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Vaganova Academy


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The Vaganova Academy has a website in English and Japanese...http://www.vaganova.ru/eng.html You will find a FAX number on the website and may FAX serious questions of interest and await a reply. My suggestion is to begin at least 9 months in advance, for entrance next fall. As for the video, the information is on the website. Housing and one meal a day (lunch) is provided in the tuition of $10,000.00 annually. The Rossi St. complex includes a dormitory for the foreign students. As far as I know there are no scholarships for foreign students.

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  • 1 year later...
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  • vrsfanatic

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Guest CiNCiNNATiBALLETdancer

I know there is the 9 month program for the foreign students, but are foreign students allowed to audition for the full program? (7 years i think it is?)

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Foreign students are not accepted into the Vaganova Academy until they have graduated from high school. The determination of how many years of study a student may be offered is depending upon which level of study a student is placed. This determination is individual. Placement is decided according to age and ability.

 

This year the Academy is implementing an additional year of study for the Russian students making the program now 9 years. It remains to be seen what happens with the program for foreign students. As the year passes, perhaps more will become clear.

 

FYI: All students foreign and Russian alike must pass their examinations annually in order to be admitted for the following year. The program of study is 10 months, offered for 10 years to those who qualify. The foreign students are in the same classes as the Russians. They do not have seperate dance classes. Any foreign student who attends the Academy for the 10 month program is in the full-time program.

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Pardon me for interrupting, but it would be my advice for anybody wanting to go to an off-shore, fulltime, residential education program of any sort, not just ballet, to begin planning two years, preferably three, ahead. :o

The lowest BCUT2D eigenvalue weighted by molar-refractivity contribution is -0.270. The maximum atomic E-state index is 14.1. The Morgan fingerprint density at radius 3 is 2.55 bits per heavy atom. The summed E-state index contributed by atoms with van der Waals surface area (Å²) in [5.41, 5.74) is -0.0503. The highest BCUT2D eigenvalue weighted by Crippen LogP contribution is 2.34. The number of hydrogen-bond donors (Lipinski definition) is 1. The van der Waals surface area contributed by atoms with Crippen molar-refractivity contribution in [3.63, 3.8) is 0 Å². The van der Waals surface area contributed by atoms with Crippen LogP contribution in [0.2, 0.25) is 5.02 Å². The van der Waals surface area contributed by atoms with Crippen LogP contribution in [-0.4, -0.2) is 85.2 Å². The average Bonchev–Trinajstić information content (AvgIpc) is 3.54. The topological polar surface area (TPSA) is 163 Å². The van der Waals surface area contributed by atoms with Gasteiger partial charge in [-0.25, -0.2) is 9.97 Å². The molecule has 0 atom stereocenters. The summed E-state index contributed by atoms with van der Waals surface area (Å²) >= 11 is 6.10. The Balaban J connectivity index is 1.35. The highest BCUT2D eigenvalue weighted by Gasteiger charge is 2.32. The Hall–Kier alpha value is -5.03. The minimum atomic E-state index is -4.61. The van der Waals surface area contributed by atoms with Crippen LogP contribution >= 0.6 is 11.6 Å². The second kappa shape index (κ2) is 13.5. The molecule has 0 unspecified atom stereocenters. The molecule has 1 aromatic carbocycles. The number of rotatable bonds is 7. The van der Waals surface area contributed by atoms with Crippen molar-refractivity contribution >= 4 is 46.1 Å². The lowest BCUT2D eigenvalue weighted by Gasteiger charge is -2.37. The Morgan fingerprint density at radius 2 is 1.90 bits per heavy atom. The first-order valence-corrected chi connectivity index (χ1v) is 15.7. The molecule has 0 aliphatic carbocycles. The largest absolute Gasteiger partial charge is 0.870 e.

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Since they take class with the Russians, I am assuming the class is taught in Russian? How do the students understand the corrections given by the teachers? They steps are usually called the same thing, so I don't think that is too much of a problem but how do you understand

" Lauren , you need to point your left foot about 10 degress more to the side."

 

By the way , I have no plans on going to Russia and studying, but I am very curious about the language barrier. I also speak Japanese so when I go backto Japan it makes classes so much easier.

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Yes, classes are taught in Russian. :rolleyes: The foreign students study the Russian language daily. When I was there as a teacher, my language teacher taught me Russian specifically so I could take my exams in Russian. She was amazing. She translated the pedagogy program for me for the first 4 months, as well as translated my 1st oral exams for me and then I was basically on my own. I continued to have daily language classes. She came to my 2nd half of the year exams in case I had difficulty with the language, but I do not remember using her that often. Twelve years ago, almost no one spoke English in Vaganova Academy. Now many do.

 

There have been/are many Japanese students in Vaganova Academy. All foreigners are put together in Russian language class and taught the language in Russian. Somehow when one is emmersed in a language it is easier to learn. :blushing:

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Allegrodancer

If you send a video to audition for this program, could a student be accepted based on the video, or is there a secondary audition process that follows? It sounds like a very intriguing program, but it must be extremely selective. Are there usually any Americans accepted into this program, or is it a rarity? Also, do recommendations from Russian teachers who studied at the school themselves help a student have an advantage for this program? Lastly, what kind of exam must a student pass to gain admittance? Must the student go through the process of the Vaganova class exam, or does the Vaganova Academy look at the video to see if the student WOULD pass the exam based on their level of technique, etc. ?